Working in government contracting connects village corporations with organizations
and people around the world. One of Sitnasuak’s subsidiaries, SNC Technical Services
(SNCT), is based in Puerto Rico. The island
was pummeled by hurricanes Irma and Maria, with major destruction to its infrastructure and electrical grid.
Sitnasuak’s March newsletter details some
of the ways its employees in Puerto Rico dealt
with the storms and their aftermath. “Camping
is fun,” says Enrique Denegri, COO for SNCT.
“But even after camping, after three days you
want to go home.”
SNCT’s facilities, which employ about 700
people who manufacture uniforms and tac-
tical gear for the US military, were largely
spared from the damage, so Sitnasuak set
up leadership teams to help with the larger
problem of restoring electricity. It offered
subsidized lunches to employees and onsite
daycare for their children.
In addition, Sitnasuak sent satellite phones,
generators, fuel, camp stoves, water purifica-tion systems, and ice makers. According to the
newsletter, ice was in especially high demand
and SNCT distributed as much as it could
from its own machines. Nearly 300 employees’
homes were damaged and some were totaled.
The company was one of the few to start
manufacturing clothing again soon after the
storms, so employees were spared being out
of work for weeks.
“We tried to maintain some sense of normalcy and community by providing meals,
supplies, and secure jobs,” says Humberto
Zacapa, CEO of SNCT.
SNCT shares that attitude of caring with
its parent company.
“Our Iñupiaq values are part of our approach to business,” writes Roberta Quin-tavell, president and CEO of Sitnasuak. “We
are all responsible for each other, regardless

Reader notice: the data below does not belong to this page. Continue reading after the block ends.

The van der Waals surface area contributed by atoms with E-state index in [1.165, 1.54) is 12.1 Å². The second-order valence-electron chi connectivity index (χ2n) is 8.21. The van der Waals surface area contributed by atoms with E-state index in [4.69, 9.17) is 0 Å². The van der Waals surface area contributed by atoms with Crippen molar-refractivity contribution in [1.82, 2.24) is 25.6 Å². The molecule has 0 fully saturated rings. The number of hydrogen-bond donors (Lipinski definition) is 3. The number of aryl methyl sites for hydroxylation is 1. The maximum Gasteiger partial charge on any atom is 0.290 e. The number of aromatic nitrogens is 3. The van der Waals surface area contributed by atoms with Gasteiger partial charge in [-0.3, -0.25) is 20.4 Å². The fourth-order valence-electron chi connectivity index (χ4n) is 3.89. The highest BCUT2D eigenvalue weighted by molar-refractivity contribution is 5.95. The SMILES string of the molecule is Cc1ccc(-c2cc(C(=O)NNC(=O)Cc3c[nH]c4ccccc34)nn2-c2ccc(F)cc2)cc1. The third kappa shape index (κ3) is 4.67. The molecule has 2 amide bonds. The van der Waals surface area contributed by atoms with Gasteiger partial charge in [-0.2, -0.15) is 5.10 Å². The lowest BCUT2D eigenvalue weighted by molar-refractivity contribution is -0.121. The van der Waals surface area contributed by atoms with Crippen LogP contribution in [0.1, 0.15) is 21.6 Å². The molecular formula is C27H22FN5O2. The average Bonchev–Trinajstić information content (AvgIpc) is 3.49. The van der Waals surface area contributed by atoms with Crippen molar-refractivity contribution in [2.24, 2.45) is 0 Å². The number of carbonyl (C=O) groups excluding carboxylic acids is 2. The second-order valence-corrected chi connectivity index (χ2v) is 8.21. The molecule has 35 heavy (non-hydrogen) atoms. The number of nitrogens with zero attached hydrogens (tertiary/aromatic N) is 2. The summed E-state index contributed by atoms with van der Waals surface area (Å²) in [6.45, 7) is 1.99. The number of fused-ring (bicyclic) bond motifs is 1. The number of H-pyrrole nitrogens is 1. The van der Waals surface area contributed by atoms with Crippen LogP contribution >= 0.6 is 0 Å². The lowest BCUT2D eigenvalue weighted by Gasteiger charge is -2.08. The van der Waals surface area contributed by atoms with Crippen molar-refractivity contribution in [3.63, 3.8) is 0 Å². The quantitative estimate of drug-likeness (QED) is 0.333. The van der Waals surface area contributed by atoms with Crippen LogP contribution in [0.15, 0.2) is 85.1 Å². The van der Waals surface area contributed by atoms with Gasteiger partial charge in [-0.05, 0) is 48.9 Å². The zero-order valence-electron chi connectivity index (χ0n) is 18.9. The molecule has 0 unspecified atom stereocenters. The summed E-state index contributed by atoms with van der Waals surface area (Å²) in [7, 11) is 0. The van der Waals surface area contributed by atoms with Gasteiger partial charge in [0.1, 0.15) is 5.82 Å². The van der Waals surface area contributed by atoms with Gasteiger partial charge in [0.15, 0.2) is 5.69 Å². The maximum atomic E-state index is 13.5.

of whether you’re an employee in Nome or
at a subsidiary halfway around the world. As
Iñupiaq, we take our responsibility to take
care of one another seriously.”
‘Hitting Their Stride’
Bissett says the village corporations are
just starting to hit their stride. “The interesting thing for me about village corporations is they recapitalize every single year,”
Bissett says. That creates opportunity for
future leaders in the Native community who
have gone to Ivy League schools and have a
business background to come and lead these
“They’ve been in business now for fifty years,
a typical time for a normal entrepreneur or
business person to really learn the ropes. You
don’t hear about a lot of successful twenty-somethings… there are some unicorns out
there, but when it comes to the maturity of
these organizations, I think you’re going to hear
more and more about village corporations.” R
Julie Stricker is a journalist living near
SITNASUAK NATIVE CORPORATION
One Village Corporation | Strong Family of Businesses
Bonanza Fuel & Express | Sitnasuak Applied Technologies
Nanuaq | Kiska Properties | Fidelity Title Agency of Alaska | Mat-Su Title
SNCT Technical Services | Mocean | Aurora Industries
PO Box 905 | Nome, AK 99762
4341 B Street, Suite 402 | Anchorage, AK 99503
www.snc.org | (907) 929-7000
Quality Products & Services with Focus on Culture, Character
and Contribution. Serving Customers from the Iditarod finish
in Nome across Alaska & the US.